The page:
A sigh of relief from borrowers, but no joy for lenders.  But what was really of note was the catalogue of economic woes outlined by the Governor.  Especially the downgrading of expected GDP growth this year.   Not good for job creation! 

ZA Confidential is a subscription newsletter.   For subscription details or any other communication, please contact:    zaconfidential@gmail.com


Worrying Upcreep in Inflation

CPI inflation in April rose above the target band of 3-6%, registering 6.1%. This is not good.   Most commentators feel this won’t prompt an interest rate hike tomorrow, but it doesn’t help, and inflation is generally a horrid thing, particularly in a country like ZA with such sluggish GDP growth…

But what do our experts say? 

John Loos from FNB:

Most obvious, given that the overall CPI inflation rate has risen further and is outside the 3-6% target range, is that the numbers exert potential upward pressure on interest rates. Indeed, we do expect further mild interest rate hiking during the course of 2014, to a level where the Prime rate ends the year at 9.75%. However, our CPI forecast is an average of 6.1% for the entire 2014, implying that we don’t expect it to get much worse from here on. And there are encouraging signs in form of a Rand that has behaved itself fairly well of late. This has resulted in a diminishing year-on-year depreciation in the Trade-Weighted Effective Exchange Rate, from a low of -19% in February 2014 to -12.3% as at May (to date). This should see a diminishing imported inflationary effect from currency weakness in the coming months should the Rand continue its period of relative stability.   The 2nd impact of the elevated CPI inflation is likely to be increased downward pressure in Real Household Disposable Income growth, which has already been slowing gradually in recent years. The cumulative rise in consumer price inflation, which amounts to 0.8 of a percentage point since November 2013, increases the possibility that Real Household Sector Disposable Income growth in real terms has slowed further from its 4th quarter 2013 rate of 2.1% year-on-year, especially given the signs that economic growth slowed once again in the 1st quarter.  A 3rd key impact can be in the area of the Food and Beverages Sector. Given that food is where the sharpest inflation surge has been in recent months, one could expect some consumer belt tightening in this area, resulting in further weakness in real Food and Beverage sales especially in the Restaurant and Catering sector, but also in the area of Food Retail. Finally, the 4th of the key impact points that are worth highlighting is the fact that food price inflation has shown a sharp acceleration, and the fact that this impacts more severely on the poor, given the higher weighting of food expenditure in their overall expenditure basket. Therefore, whereas the “Very Low Expenditure Group” (now termed Expenditure Quintile 1) had a 4.7% consumer price inflation rate at the end of 2013, compared to the Very High Expenditure Group’s (Expenditure Quintile 5) significantly higher 5.6%, by April the Very Low Expenditure Group’s inflation rate had accelerated to 6.5%, now higher than the Very High Expenditure Group’s rate of 6%, and the gap is widening.   While a higher overall inflation rate, and potentially higher interest rates, are a negative for everyone, the 4th potential impact, i.e. the greater impact of food price inflation on the poor, remains a key concern in the current time of elevated” social tensions and their potentially disruptive nature towards the economy.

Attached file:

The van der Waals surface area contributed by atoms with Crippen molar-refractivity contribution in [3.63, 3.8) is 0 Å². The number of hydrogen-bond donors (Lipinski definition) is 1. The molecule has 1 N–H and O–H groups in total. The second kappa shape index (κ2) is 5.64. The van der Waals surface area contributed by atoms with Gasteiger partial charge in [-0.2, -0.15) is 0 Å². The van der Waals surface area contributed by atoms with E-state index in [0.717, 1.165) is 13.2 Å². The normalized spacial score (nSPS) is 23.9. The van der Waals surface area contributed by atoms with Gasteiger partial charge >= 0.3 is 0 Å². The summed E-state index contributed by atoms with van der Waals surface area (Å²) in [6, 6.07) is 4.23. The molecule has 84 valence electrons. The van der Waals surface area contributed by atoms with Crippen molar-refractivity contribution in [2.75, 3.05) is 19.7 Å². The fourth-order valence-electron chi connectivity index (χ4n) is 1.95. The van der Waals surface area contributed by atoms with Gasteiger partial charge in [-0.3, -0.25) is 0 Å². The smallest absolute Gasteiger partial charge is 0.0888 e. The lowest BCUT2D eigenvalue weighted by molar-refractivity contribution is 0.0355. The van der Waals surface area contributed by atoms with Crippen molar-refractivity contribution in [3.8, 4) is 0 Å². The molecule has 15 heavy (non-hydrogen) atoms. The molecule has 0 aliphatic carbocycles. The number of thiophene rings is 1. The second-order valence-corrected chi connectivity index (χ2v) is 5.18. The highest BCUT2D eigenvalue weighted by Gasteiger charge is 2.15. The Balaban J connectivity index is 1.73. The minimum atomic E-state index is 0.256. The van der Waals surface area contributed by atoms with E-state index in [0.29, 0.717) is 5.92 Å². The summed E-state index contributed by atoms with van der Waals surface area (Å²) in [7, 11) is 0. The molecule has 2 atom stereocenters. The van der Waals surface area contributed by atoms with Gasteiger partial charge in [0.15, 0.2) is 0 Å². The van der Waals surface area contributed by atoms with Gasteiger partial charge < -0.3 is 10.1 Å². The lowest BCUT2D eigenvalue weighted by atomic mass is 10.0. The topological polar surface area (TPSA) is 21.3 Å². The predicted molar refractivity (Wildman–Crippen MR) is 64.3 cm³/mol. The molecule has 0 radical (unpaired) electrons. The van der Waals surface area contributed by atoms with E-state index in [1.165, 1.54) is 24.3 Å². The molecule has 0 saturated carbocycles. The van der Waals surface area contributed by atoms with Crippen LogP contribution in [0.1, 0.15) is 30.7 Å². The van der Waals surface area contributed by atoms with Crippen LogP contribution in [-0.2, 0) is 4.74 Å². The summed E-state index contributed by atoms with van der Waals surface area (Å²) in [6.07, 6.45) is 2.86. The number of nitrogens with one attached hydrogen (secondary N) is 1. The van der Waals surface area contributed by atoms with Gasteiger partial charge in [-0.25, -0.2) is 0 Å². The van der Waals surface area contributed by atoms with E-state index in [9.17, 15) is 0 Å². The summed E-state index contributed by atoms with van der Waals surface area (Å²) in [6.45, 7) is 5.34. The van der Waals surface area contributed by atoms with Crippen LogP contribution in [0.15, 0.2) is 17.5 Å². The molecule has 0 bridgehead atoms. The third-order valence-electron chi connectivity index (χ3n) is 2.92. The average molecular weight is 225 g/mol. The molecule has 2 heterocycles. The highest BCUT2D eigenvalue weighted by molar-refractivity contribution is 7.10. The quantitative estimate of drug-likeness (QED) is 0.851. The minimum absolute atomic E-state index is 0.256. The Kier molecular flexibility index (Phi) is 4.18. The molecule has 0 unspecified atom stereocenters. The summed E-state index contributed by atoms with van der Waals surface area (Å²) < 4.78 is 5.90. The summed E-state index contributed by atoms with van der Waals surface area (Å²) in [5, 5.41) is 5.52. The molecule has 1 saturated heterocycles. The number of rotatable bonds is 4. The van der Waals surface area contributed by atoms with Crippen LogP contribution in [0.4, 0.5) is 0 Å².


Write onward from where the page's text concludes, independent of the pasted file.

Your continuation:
Nedbank’s Economic unit:

On a monthly basis, inflation rose by 0,5 % mainly as a result of a 1,4 % m-o-m rise in food prices which led to a 0,2 percentage point contribution from the food and non-alcoholic beverages category. We expect inflation to rise further in the short term and to remain above the Reserve Bank’s 6 % upper target range throughout this year and into the first half of 2015 due to a fragile rand and higher food prices.    The inflation outlook remains poor in the short term. The Reserve Bank has made it clear that we are in a rate-hiking cycle, but the extent and speed will be rand and data dependent. We do not expect the Reserve Bank to raise rates at this Thursday’s meeting, given that the rand has strengthened substantially since the bank’s last meeting. However, given the need to balance growth prospects with higher inflation we anticipate that rates will rise by 25 basis points at two of the following four meetings.

Annabel Bishop from Investec:

Demand pressures remain modest in South Africa on low confidence, weak employment, slowing real disposable income growth and high indebtedness. The economy continues to run well below potential, and no further increases in interest rates are warranted this year, particularly as economic growth is at risk of coming out below last year’s 1.9% y/y. However, the SARB has communicated its intention to hike interest rates further, even though the signalled sedate trajectory of global monetary policy normalisation over the next twelve months does not warrant it.  The 50bp hike in interest rates in January will serve to moderate demand further this year, keeping the demand component of CPI inflation (CPI excluding all administered prices and food and beverage prices) subdued.  The marginal uptick in CPI inflation in April should not be misinterpreted to read that demand price pressure is rising worryingly, or even that higher prices at the tills are being absorbed by the consumer, and so will become entrenched. Instead, retailers have been battling under sharply escalating State controlled prices such as water, electricity, property rates and taxes and transport. Labour costs have been rising rapidly too, partly also because of the escalation in administered prices. Consumers will not necessarily absorb the higher prices at the tills.